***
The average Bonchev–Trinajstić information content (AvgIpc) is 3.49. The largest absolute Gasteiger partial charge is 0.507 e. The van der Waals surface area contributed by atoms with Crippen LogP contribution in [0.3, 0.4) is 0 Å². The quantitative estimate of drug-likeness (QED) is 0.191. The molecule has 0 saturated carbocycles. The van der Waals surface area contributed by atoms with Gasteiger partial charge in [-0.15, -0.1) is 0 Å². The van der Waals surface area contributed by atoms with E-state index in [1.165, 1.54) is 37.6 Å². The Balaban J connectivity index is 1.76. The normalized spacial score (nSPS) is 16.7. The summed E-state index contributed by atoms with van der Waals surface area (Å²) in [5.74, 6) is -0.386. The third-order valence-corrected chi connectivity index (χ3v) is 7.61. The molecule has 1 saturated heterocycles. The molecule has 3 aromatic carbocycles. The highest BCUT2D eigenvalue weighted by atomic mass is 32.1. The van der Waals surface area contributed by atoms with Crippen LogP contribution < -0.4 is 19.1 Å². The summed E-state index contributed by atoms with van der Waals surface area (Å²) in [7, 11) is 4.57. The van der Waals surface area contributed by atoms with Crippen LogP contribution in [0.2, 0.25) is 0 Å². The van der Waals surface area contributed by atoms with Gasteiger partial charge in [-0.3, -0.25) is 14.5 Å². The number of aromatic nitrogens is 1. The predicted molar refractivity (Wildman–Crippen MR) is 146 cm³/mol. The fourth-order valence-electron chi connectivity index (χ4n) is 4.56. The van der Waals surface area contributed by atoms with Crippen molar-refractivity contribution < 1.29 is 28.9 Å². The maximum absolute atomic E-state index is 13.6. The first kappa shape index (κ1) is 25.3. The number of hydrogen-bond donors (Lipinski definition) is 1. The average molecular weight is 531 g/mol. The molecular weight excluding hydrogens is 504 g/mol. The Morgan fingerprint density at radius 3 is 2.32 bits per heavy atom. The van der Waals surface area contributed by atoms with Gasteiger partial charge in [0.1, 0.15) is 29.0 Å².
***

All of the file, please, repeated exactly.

The average Bonchev–Trinajstić information content (AvgIpc) is 3.49. The largest absolute Gasteiger partial charge is 0.507 e. The van der Waals surface area contributed by atoms with Crippen LogP contribution in [0.3, 0.4) is 0 Å². The quantitative estimate of drug-likeness (QED) is 0.191. The molecule has 0 saturated carbocycles. The van der Waals surface area contributed by atoms with Gasteiger partial charge in [-0.15, -0.1) is 0 Å². The van der Waals surface area contributed by atoms with E-state index in [1.165, 1.54) is 37.6 Å². The Balaban J connectivity index is 1.76. The normalized spacial score (nSPS) is 16.7. The summed E-state index contributed by atoms with van der Waals surface area (Å²) in [5.74, 6) is -0.386. The third-order valence-corrected chi connectivity index (χ3v) is 7.61. The molecule has 1 saturated heterocycles. The molecule has 3 aromatic carbocycles. The highest BCUT2D eigenvalue weighted by atomic mass is 32.1. The van der Waals surface area contributed by atoms with Crippen LogP contribution < -0.4 is 19.1 Å². The summed E-state index contributed by atoms with van der Waals surface area (Å²) in [7, 11) is 4.57. The van der Waals surface area contributed by atoms with Crippen LogP contribution in [0.2, 0.25) is 0 Å². The van der Waals surface area contributed by atoms with Gasteiger partial charge in [-0.3, -0.25) is 14.5 Å². The number of aromatic nitrogens is 1. The predicted molar refractivity (Wildman–Crippen MR) is 146 cm³/mol. The fourth-order valence-electron chi connectivity index (χ4n) is 4.56. The van der Waals surface area contributed by atoms with Crippen molar-refractivity contribution < 1.29 is 28.9 Å². The maximum absolute atomic E-state index is 13.6. The first kappa shape index (κ1) is 25.3. The number of hydrogen-bond donors (Lipinski definition) is 1. The average molecular weight is 531 g/mol. The molecular weight excluding hydrogens is 504 g/mol. The Morgan fingerprint density at radius 3 is 2.32 bits per heavy atom. The van der Waals surface area contributed by atoms with Gasteiger partial charge in [0.1, 0.15) is 29.0 Å².